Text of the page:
Hubby and I recently conquered a major DIY phobia: drilling holes in tile. In the townhouse bathroom we skipped it altogether by purchasing a tension shower curtain rod and suction-fit soap dish for our freshly tile tub surround. With the lakehouse bath reno, we asked the tilers to drill the holes for the handheld shower bar and wriggled out of that task. We were two for two! You can imagine our dismay when we opened the box for our new toilet, only to realize that it required drilling THREE holes into our brand new tile floor.
Womp womp woooomp. (Also, why?)
Spoiler alert: we did it, without cracking or damaging the tile! Here’s what we used + instructions for how to safely drill into ceramic tile, plus a couple of tips we learned the hard way (is there another way?)
- Drill with variable-speed trigger (comfy grip is a bonus!)
- Eye protection
- Spray bottle filled with cool water
- Old towel
- Brand new glass and tile carbide-tipped drill bit (3/16″ to get our hole started)*
- Brand new glass and tile carbide-tipped drill bit (3/8″ the size we ultimately needed)
- Painter’s tape
- Knee pads (optional)
*Purchase a brand new drill bit because the sharpness will reduce the risk of chipping or cracking the tile. Because these bits are drilling into such a hard material, they do wear out quickly. Ours was purchased from The Home Depot and was labelled clearly for ceramic tile. Porcelain tile requires a different bit – ideally a diamond-tipped bit. Again, at the hardware store these bits should be labelled clearly so you can find the right one for the job.
If you’re drilling into a wall, you’ll want to protect the surface below – just in case you drop a drill bit (or the drill, thanks to a serious hand cramp). We drilled into our floor tile, but we still put down an old towel to kneel on (knee pads would have been awesome) and kept another towel nearby to wipe up water and gunk.
We marked where we needed the holes and then applied a piece of painter’s tape, marking again (measure twice!) where the holes should go on the tape.
Step Three (Optional):
We didn’t do this but wish we had: apply a tiny bit of grease to your drill tip before using, because the water will cause some rust spots to form. You need a brand new drill bit for drilling tile, so it’s likely we won’t use this much anyway.
We filled a spray bottle from the buck store with cool water and sprayed the end of the bit with a couple blasts of water.
Applying constant pressure and using a low speed (we did about 400rpm,
you can even start at 100 or 200 rpm), we started drilling with the
smaller carbide-tipped bit. The tape helped keep the drill from skipping – and protected the floor in case it did. With the hole started, we removed the tape and kept drilling.
You might be wondering why we did this miserable job twice? Drilling a pilot hole helps guide the bigger bit. The bigger bit on its own would probably run away more easily – you can see in the photo above its tip isn’t as sharp. Drilling a pilot hole also reduces the amount of work the larger bit has to do, which reduces heat and stress in the bit. Ultimately, we wanted to avoid the bit breaking and applied the same practice from metal and wood working to our tile drilling job: start with a smaller bit to create a pilot hole.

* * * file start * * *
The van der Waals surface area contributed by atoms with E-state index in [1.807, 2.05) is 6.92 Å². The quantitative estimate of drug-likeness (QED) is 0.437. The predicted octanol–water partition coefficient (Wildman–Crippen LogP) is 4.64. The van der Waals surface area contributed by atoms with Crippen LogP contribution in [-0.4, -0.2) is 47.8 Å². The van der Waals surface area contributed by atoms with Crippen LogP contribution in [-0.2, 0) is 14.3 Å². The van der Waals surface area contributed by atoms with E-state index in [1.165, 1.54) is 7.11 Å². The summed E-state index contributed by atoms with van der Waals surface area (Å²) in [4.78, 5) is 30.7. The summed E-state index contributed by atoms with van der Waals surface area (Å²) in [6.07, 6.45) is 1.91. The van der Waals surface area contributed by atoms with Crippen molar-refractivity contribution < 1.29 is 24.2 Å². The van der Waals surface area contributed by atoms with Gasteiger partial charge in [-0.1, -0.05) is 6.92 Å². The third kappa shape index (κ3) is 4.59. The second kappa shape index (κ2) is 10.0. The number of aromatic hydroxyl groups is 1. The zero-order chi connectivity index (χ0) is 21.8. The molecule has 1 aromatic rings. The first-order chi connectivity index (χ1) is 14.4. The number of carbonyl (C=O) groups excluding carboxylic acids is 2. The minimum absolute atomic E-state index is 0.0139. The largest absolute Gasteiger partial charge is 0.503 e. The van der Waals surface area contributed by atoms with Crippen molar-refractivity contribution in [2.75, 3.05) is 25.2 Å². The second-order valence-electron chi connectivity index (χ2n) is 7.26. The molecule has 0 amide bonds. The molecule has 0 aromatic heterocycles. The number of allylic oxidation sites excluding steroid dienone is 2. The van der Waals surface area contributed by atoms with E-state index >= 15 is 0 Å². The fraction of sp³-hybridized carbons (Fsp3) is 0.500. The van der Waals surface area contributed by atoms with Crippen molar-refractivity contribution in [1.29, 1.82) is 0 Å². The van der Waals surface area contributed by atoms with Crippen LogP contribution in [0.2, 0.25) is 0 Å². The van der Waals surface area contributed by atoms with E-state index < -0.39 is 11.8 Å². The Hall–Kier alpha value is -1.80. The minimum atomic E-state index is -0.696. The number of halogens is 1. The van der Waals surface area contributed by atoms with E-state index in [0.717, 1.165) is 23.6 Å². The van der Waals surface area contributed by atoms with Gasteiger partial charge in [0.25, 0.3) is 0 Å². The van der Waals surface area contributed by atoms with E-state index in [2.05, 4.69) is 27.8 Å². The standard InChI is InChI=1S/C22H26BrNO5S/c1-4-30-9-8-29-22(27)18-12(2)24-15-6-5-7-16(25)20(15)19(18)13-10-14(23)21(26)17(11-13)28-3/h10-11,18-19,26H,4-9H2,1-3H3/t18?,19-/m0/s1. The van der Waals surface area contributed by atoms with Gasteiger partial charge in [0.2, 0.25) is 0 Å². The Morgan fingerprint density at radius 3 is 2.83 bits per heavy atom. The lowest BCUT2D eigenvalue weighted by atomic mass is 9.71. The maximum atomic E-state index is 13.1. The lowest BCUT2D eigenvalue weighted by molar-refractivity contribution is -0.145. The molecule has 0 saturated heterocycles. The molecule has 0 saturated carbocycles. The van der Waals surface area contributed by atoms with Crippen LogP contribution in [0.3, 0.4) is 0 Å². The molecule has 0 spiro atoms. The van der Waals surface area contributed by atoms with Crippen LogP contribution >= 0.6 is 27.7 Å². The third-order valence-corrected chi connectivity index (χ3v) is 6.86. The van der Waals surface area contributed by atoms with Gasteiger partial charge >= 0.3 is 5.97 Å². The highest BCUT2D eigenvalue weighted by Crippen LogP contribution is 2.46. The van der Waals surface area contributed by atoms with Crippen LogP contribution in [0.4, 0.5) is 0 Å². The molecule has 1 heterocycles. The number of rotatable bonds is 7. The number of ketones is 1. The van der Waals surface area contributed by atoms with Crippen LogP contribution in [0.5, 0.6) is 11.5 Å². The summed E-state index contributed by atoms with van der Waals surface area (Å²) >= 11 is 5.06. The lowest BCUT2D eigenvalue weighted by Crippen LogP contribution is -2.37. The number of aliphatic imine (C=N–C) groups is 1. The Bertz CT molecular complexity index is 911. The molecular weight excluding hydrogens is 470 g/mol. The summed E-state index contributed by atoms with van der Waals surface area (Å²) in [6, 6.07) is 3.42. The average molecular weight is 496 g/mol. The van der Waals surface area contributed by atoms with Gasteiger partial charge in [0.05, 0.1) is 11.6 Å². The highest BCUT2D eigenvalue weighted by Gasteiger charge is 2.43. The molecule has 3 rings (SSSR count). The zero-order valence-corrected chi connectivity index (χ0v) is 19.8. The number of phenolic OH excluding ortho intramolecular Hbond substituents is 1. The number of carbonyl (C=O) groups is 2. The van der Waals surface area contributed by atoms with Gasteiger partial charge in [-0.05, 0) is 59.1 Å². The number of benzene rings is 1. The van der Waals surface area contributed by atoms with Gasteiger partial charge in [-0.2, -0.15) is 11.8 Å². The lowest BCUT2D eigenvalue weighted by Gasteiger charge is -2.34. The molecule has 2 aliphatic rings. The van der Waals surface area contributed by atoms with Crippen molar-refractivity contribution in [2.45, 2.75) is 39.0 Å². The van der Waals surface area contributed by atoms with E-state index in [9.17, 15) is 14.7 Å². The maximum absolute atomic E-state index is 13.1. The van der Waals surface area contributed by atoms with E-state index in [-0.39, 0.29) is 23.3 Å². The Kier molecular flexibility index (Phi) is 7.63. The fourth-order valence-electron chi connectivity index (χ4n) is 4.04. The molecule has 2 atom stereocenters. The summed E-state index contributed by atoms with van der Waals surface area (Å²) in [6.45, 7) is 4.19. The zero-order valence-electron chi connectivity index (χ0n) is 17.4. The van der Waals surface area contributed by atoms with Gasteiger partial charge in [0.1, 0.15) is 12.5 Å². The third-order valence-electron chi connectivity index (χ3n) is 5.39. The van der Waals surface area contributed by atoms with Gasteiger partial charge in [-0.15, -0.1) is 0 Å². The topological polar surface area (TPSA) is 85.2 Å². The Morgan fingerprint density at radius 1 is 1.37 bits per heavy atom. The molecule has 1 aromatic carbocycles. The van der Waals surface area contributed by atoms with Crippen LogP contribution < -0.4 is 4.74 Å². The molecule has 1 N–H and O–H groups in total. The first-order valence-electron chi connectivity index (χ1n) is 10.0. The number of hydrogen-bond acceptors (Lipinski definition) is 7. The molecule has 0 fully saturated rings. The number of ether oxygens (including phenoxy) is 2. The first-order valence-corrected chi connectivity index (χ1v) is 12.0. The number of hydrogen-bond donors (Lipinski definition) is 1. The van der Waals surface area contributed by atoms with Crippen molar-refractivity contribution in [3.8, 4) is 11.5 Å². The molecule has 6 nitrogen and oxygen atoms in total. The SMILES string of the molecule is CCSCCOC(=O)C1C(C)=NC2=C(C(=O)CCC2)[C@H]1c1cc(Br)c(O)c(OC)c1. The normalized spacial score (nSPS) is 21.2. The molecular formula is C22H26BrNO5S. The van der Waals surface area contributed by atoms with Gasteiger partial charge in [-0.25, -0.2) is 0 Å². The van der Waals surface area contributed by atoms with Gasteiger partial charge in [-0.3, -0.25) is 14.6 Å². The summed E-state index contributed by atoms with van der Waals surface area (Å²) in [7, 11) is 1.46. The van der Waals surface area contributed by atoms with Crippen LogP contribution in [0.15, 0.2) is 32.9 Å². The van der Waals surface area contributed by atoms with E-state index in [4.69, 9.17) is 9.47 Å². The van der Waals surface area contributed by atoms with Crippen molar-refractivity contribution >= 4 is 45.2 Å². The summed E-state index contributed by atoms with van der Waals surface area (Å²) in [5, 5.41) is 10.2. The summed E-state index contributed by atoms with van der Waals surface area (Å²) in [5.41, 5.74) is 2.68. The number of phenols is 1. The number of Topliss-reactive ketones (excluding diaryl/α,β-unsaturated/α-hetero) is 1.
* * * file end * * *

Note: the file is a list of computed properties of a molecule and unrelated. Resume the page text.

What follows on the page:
This was a two person job: Hubby drilled and I continually sprayed the tip of the drill bit/hole (not the drill). The water helps remove some of the dust and debris as well as keep the tile and bit cool, which prevents the bit from overheating and breaking. Every now and then we’d pause, and I’d wipe up the water and mortar that
oozed out, and then give it a fresh blast of water before we started
Steps Seven (to a Million):
Drill, drill, drill. Drilling into ceramic tile requires persistence because you have to work very slowly, being careful not to apply too much pressure on the drill. We really had to clear our schedules for drilling these holes because the low speed meant this task took a long time, with a few breaks in between. On one break, we quite literally watched an episode of 2 Broke Girls, on another, we made dinner. I’m certain we were too cautious, because when the tilers drilled the holes they certainly didn’t fanny about with them for an entire weekend (on the other hand, they probably had a better, more expensive drill bit). Hubby says this really created some major pain in his hands from holding the drill for so long – just a head’s up!
More drilling! When we were through with the smaller bit and had successfully drilled a hole, we switched to the larger bit and repeated the process to actually make the hole size we needed to install the toilet.
And, voila, a hole in our brand new tile floor (weep). Please take some time to marvel at it, because a lot of energy went into making this one hole:
Rockwell Tools generously offered to send us a tool to get projects done around the lakehouse faster, and although I wanted a mini table saw, Hubby was pumped for this cordless drill and driver (our other drill is corded).
It was a good choice because we gave our new drill a spin during this project and there were some great features that helped make the task easier, like a comfier rubber grip (major plus) and a light, which helped us a lot because we were working in a dark corner of the bathroom.
The shorter length made it easier to use in cramped quarters and the two-speed drive was just what we needed for drilling tile. The handle is closer to the axis (the line of the drill bit), which makes it easier to put even, linear pressure on the drill when drilling – ie. downward pressure. For future projects, like driving screws into drywall, the adjustable clutch is a plus (and something our corded drill didn’t have), because an adjustable clutch stops the drill from over-driving screws. The battery level indicator is nice so we don’t run out of juice, mid-task.
I’m so excited because the stone counter tops and aqua sinks are getting installed today!